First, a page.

Ahtna or Ahtena is the Na-Dené language of the Ahtna ethnic group of the Copper River area of Alaska. The language is also known as Copper River or Mednovskiy.
The Ahtna language consists of four different dialects. Three of the four are still spoken today. Ahtna is closely related to Dena’ina.
The similar name “Atnah” occurs in the journals of Simon Fraser and other early European diarists in what is now British Columbia as a reference to the Tsilhqot’in people, another Northern Athapaskan group.
There are four main dialect divisions and eight sub-divisions of the Ahtna language
- Lower Ahtna (own name Atnahwt’aene)
- Chitina/Taral Band
- Tonsina/Klutina Band
- Central Ahtna or Middle Ahtna (own name Dan’ehwt’aene)
- Gulkona/Gakona Band
- Western Ahtna (own name Tsaay Hwt’aene)
- Tyone/Mendeltna Band
- Cantwell/Denali Band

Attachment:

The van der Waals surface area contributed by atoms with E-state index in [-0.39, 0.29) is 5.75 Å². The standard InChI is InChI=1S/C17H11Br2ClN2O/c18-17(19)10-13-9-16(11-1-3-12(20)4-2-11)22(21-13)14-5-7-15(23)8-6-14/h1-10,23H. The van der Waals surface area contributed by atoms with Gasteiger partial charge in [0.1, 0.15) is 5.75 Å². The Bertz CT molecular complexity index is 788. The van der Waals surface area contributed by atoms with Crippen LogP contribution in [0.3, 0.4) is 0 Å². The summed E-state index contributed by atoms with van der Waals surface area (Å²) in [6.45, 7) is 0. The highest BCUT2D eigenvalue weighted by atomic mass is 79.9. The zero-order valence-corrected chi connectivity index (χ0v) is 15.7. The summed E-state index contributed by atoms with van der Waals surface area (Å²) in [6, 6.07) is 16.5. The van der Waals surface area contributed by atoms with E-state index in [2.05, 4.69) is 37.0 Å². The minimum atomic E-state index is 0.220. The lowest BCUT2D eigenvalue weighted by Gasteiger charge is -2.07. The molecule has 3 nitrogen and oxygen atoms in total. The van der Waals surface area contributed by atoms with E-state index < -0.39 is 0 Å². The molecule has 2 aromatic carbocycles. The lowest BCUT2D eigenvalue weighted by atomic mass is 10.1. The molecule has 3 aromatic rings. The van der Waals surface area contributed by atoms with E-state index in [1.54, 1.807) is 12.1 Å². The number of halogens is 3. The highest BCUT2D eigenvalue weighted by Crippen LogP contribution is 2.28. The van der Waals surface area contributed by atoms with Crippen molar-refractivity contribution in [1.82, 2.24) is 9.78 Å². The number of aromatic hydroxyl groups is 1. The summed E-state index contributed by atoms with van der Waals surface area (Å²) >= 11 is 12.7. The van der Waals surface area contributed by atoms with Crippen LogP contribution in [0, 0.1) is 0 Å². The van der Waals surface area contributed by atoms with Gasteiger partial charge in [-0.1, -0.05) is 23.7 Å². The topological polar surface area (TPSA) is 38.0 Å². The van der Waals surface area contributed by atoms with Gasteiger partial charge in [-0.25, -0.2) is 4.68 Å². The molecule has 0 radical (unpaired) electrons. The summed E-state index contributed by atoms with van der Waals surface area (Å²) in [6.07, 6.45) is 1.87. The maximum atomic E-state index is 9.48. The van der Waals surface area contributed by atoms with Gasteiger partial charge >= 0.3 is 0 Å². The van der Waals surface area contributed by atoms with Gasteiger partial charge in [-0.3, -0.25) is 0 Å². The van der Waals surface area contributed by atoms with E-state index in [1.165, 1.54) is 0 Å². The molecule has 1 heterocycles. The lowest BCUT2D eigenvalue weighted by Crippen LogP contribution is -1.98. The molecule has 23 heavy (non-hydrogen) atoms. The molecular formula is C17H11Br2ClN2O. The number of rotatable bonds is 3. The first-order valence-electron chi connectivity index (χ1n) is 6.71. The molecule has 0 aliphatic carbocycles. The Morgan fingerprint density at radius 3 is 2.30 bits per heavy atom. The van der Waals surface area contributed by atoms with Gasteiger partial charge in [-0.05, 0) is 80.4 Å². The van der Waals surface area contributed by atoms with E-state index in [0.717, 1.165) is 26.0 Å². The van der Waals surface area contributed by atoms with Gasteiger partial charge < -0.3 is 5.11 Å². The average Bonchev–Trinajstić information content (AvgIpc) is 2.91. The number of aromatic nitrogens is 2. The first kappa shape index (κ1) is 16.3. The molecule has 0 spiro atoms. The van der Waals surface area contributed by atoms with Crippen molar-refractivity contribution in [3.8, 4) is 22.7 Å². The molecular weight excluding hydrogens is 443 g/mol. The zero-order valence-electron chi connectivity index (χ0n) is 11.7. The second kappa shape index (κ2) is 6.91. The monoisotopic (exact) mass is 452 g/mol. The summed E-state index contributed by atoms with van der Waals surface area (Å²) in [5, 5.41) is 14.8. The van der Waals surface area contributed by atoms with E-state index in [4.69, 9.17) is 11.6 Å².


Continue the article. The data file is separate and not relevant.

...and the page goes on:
- Upper Ahtna (own name Tatl’ahwt’aene)
- Sanford River/Chistochina Band
- Slana/Batzulnetas Band
- Mentasta Band
speakers out of a population of 500 Ahtna speaking peoples are still fluent, and the language is facing extinction. However, many younger people are learning Ahtna to try to keep the language alive. The Ya Ne Dah Ah School in Chickaloon, Alaska teaches the Ahtna language as a part of its curriculum.
As of 2010, a digital archiving project of Ahtna was underway. Fishing rights activist Katie John of Mentasta helped develop an Ahtna alphabet in the 1970s, and has recorded a pronunciation guide of the Mentasta Dialect.